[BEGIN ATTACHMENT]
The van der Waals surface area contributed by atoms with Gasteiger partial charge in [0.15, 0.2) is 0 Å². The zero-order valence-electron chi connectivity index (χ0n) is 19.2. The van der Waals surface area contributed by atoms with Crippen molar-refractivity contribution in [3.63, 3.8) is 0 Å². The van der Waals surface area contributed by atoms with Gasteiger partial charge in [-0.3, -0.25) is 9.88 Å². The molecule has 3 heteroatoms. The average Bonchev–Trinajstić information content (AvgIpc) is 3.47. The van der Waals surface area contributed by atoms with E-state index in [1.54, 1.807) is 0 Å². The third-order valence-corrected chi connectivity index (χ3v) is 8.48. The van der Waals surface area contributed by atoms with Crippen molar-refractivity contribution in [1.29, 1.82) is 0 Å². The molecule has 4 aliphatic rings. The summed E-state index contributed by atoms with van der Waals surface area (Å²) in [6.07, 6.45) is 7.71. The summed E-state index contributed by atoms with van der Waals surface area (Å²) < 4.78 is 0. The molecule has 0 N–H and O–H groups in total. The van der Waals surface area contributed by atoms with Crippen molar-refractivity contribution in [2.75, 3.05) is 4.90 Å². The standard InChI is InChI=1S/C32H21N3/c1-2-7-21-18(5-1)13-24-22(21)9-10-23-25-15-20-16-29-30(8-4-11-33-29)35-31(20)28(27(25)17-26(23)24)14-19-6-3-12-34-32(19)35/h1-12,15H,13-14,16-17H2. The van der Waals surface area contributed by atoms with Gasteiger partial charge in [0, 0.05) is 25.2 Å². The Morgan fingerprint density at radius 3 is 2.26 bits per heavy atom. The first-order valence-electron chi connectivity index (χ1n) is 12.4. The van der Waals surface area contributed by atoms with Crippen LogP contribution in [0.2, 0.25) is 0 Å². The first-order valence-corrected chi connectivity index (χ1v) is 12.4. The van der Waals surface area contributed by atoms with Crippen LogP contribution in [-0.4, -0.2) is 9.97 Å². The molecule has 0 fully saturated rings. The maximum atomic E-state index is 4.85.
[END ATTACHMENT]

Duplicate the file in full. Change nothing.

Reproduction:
The van der Waals surface area contributed by atoms with Gasteiger partial charge in [0.15, 0.2) is 0 Å². The zero-order valence-electron chi connectivity index (χ0n) is 19.2. The van der Waals surface area contributed by atoms with Crippen molar-refractivity contribution in [3.63, 3.8) is 0 Å². The van der Waals surface area contributed by atoms with Gasteiger partial charge in [-0.3, -0.25) is 9.88 Å². The molecule has 3 heteroatoms. The average Bonchev–Trinajstić information content (AvgIpc) is 3.47. The van der Waals surface area contributed by atoms with E-state index in [1.54, 1.807) is 0 Å². The third-order valence-corrected chi connectivity index (χ3v) is 8.48. The van der Waals surface area contributed by atoms with Crippen molar-refractivity contribution in [1.29, 1.82) is 0 Å². The molecule has 4 aliphatic rings. The summed E-state index contributed by atoms with van der Waals surface area (Å²) in [6.07, 6.45) is 7.71. The summed E-state index contributed by atoms with van der Waals surface area (Å²) < 4.78 is 0. The molecule has 0 N–H and O–H groups in total. The van der Waals surface area contributed by atoms with Crippen molar-refractivity contribution in [2.75, 3.05) is 4.90 Å². The standard InChI is InChI=1S/C32H21N3/c1-2-7-21-18(5-1)13-24-22(21)9-10-23-25-15-20-16-29-30(8-4-11-33-29)35-31(20)28(27(25)17-26(23)24)14-19-6-3-12-34-32(19)35/h1-12,15H,13-14,16-17H2. The van der Waals surface area contributed by atoms with Gasteiger partial charge in [0, 0.05) is 25.2 Å². The Morgan fingerprint density at radius 3 is 2.26 bits per heavy atom. The first-order valence-electron chi connectivity index (χ1n) is 12.4. The van der Waals surface area contributed by atoms with Crippen LogP contribution in [0.2, 0.25) is 0 Å². The first-order valence-corrected chi connectivity index (χ1v) is 12.4. The van der Waals surface area contributed by atoms with Crippen LogP contribution in [-0.4, -0.2) is 9.97 Å². The molecule has 0 fully saturated rings. The maximum atomic E-state index is 4.85.